Loree Lough

With nearly three million books sold, best-selling author Loree Lough’s titles have earned 4- and 5-star reviews and dozens of awards. Reviewers and readers alike call her “a gifted writer whose stories touch hearts and change lives.” Her 9/11 novel From Ashes to Honor (#1 in First Responders series, Abingdon) hits bookshelves to coordinate with the 10th anniversary of the tragedy. Loree lives near Baltimore and loves spending time at her teeny tiny cabin in the Allegheny Mountains, where she loves to show off her talent for correctly identifying critter tracks. Visit Loree at http://wwwloreelough.com.

Loree's Lough Down

Writers’ Conference Preparation

It’s that time of year again, when your toughest decision is which conference to attend. If you’re like me, your biggest fear isn’t finding a pal to share your hotel room or wondering how you’ll find her in the enormous throng of other conference-goers . . . it’s signing up for the dreaded editor and agent appointments.

You do it, of course, because you’ve heard it’s one of the best ways to meet the people who have the power to help you get published. Trouble is, once your appointment time arrives, you’ll be sitting face-to-face with the people who have the power to help you get published!

Having been in that position a time or ten, myself, I know it can be a knee-knockin’ experience, especially if you go unprepared into “the den.” In fact, I’ve survived enough of them that many editors and agents have moved from my “mere acquaintances” to my “writing pals” list. These days, when we get together, it’s to discuss all the nerve-wracking ways this wacky, ever-changing industry has affected us personally and professionally.

At the conclusion of every class I teach and workshop I lead, someone invariably asks how they, too, can live to tell the tales of their successful editor/agent appointments. The result? A one-hour workshop that I’ve led at dozens of conferences and writers’ group meetings: “Those Critical Ten Minutes.”

Below, I’ve summarized the hour. Before the meeting:

1. Find out which publishers are buying the type of book(s) you’re writing, and choose editors representing those companies.

2. Decide whether a meeting with an agent, editor, or both will best advance your writing career. Then schedule your session(s) as early as possible, or you’ll find yourself answering the “if your first choice isn’t available, who else would you like to meet?” question.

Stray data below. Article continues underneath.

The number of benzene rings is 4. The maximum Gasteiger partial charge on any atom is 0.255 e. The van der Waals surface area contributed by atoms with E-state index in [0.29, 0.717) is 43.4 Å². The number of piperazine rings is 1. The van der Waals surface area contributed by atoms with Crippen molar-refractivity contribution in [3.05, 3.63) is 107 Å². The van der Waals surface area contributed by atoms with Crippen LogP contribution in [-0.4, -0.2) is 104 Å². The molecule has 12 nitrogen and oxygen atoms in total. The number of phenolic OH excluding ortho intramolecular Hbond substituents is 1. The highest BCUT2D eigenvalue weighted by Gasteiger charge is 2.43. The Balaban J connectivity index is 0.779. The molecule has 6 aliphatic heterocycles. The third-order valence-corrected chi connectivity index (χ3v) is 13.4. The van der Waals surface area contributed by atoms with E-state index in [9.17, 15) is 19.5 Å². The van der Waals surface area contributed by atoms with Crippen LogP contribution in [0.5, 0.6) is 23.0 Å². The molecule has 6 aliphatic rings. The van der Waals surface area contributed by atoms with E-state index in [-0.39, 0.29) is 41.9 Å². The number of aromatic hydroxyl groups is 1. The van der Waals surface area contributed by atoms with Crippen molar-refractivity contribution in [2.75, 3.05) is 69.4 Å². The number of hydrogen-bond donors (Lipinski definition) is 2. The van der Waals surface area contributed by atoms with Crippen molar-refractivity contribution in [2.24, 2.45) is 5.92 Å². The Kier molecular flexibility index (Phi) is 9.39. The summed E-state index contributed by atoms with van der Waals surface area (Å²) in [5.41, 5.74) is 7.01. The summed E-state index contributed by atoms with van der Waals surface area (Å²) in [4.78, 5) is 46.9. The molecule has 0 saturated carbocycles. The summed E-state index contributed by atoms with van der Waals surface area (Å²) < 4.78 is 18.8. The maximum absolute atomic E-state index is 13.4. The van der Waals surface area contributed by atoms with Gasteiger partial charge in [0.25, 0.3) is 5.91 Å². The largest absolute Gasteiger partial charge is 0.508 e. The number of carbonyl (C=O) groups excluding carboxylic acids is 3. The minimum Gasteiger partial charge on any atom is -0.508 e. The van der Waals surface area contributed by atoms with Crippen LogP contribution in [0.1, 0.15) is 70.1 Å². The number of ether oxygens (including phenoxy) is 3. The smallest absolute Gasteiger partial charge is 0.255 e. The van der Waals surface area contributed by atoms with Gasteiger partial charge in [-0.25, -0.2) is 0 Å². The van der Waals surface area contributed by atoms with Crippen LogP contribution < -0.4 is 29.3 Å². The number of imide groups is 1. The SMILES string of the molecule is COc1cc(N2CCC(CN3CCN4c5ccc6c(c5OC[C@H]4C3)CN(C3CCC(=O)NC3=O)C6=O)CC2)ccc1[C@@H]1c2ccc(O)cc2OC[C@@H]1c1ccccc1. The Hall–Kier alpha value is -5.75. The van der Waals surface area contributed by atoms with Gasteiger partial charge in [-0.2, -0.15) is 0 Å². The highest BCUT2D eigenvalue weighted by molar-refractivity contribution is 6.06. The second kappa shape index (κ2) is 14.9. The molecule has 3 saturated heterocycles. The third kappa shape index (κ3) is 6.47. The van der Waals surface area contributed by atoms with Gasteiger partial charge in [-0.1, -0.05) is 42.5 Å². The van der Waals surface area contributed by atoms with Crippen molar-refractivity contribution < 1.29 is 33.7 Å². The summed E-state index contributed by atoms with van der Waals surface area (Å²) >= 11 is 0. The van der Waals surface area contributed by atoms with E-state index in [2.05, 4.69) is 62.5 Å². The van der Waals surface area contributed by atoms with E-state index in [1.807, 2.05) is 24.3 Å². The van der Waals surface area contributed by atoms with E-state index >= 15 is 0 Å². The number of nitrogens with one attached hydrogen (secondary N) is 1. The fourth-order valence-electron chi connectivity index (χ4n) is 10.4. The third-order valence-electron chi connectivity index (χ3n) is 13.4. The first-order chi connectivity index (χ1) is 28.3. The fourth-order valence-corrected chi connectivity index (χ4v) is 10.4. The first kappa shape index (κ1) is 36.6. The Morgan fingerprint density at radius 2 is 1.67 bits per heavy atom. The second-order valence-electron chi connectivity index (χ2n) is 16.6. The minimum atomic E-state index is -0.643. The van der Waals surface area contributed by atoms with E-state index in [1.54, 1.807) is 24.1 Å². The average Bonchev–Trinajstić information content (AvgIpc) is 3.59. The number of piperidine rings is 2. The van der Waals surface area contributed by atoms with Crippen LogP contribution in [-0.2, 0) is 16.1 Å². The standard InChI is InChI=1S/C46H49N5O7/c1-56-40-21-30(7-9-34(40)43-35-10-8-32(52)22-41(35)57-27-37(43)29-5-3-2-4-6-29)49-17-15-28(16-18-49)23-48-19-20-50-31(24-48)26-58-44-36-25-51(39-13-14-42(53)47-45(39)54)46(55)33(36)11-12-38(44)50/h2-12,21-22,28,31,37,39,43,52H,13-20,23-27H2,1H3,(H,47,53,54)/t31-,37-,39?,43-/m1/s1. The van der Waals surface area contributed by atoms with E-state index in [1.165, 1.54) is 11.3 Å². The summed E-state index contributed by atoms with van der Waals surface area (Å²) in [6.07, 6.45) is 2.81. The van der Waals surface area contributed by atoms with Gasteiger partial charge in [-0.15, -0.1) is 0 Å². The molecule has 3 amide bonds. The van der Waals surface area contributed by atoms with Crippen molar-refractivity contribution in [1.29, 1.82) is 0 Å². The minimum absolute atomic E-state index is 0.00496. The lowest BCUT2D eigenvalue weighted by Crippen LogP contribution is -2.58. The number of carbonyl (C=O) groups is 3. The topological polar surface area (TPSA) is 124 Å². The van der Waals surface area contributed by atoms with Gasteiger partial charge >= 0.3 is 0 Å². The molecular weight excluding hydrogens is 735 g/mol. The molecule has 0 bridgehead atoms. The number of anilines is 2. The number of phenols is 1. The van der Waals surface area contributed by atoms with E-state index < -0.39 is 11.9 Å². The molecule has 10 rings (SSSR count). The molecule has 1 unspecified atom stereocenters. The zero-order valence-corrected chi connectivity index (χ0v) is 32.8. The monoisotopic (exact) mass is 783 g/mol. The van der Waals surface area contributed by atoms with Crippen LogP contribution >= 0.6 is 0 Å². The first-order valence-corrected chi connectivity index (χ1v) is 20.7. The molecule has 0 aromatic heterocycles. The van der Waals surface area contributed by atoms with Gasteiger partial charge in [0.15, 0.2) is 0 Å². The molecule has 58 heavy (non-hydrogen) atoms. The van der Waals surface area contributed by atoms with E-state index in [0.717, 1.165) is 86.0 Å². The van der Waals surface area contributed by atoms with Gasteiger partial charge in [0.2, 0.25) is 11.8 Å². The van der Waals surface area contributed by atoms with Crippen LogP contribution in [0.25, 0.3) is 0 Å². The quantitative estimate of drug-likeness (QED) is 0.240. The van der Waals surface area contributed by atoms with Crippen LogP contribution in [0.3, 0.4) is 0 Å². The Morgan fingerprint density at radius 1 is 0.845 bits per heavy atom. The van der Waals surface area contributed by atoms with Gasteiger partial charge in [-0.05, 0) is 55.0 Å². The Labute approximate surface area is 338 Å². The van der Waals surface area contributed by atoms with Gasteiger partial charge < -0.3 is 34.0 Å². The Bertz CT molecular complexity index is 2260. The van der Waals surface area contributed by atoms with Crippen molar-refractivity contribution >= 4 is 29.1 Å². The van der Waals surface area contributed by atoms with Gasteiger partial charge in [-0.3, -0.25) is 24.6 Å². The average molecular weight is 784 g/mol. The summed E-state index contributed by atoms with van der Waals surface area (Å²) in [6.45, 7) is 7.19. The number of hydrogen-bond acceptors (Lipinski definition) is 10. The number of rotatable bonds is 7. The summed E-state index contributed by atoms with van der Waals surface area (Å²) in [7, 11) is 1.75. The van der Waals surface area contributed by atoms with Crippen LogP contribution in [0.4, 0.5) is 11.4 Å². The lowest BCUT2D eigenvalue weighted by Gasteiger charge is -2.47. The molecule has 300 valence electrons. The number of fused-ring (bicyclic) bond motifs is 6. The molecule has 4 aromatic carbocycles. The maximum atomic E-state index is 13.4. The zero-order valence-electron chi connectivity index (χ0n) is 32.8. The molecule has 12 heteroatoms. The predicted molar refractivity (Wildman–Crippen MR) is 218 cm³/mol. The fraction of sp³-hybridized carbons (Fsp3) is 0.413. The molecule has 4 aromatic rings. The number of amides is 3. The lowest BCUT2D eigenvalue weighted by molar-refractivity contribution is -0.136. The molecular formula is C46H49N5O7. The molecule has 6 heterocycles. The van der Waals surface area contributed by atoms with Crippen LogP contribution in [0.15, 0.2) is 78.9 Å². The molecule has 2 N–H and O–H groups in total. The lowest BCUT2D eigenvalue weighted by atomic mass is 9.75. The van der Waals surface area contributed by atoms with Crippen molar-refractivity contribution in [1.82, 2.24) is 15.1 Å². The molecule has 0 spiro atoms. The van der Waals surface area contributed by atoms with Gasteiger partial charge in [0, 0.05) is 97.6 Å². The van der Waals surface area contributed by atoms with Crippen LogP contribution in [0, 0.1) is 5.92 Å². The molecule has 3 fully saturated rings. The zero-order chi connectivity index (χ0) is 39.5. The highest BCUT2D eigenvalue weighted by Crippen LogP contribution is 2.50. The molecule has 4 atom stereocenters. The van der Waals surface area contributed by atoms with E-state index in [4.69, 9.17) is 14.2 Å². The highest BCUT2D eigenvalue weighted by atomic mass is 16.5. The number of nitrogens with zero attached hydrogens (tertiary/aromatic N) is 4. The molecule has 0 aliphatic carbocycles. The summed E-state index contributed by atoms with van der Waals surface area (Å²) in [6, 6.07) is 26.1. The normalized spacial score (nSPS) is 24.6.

3. What kindof book are you pitching? Romance (historical or contemporary)? Mainstream? Action-adventure? Mystery? Suspense? A combination of one or more of those?

4. Once you’re comfortable with the genre, nail down and become very comfortable with your story’s theme . . .

5. . . . and your audience.

6. Is the book a stand-alone, part of a continuing series, or a trilogy?

7. Can you describe the entire book in one sentence?

8. What is your writing experience/what credentials make you the best person to write this particular book?

9. How is your book different from others like it? (And which titles/authors have succeeded with books similar to yours?)

10. How much do you know about the company “your” agent or editor works for (or owns)?

So now that you’re armed with those nuts and bolts, let’s review some of the basics:

1. Dress as though you’re going to a job interview . . . because you are.

2. If you don’t already have one, get some business cards, and leave onewith the editor/agent.

3. On a 3x5 card, write:

a. your book’s title

b. your book’s theme

c. a brief overview of your story (major characters only, conflicts, how you’ll resolve them, and how the book ends)

You will not hand this to the agent/editor; this is just a guide that will help keep you focused on the purpose of the meeting.

In closing, I’ll share some direct quotes from my agent/editor pals:

“For heaven’s sake, show up on time, and if you can’t make your appointment, get word to us!”

“Don’t be intimidated. We’re ordinary people who belch after a hearty meal, just like you do!”

“Understand your own story well enough to sell it. Don’t meander around the theme. If you can’t describe your plot in a sentence or two, you’re doomed.”

“Don’t tell us it’s a viable story, show us!” (This is where the info in #s 3–9 come in handy!)

“Know what we’re looking for, and for the luvva Pete, don’t try to talk us into buying something we can’t publish or represent.”

“Know what other books, similar to yours, are selling . . . and why.”

“Know how we prefer to receive submissions.”

“If we want to take something (other than your business card) with us, we’ll ask for it. Please don’t expect us to haul a bunch of paper on the train or the plane!”

“Above all, listen! Everything we tell you during one of these meetings is free advice, so take advantage of it!”

So there you have it, boys and girls, expert advice from the experts, themselves.

Here’s hoping you’ll sell whatever you pitch! Meanwhile, write on!


Honor Redeemed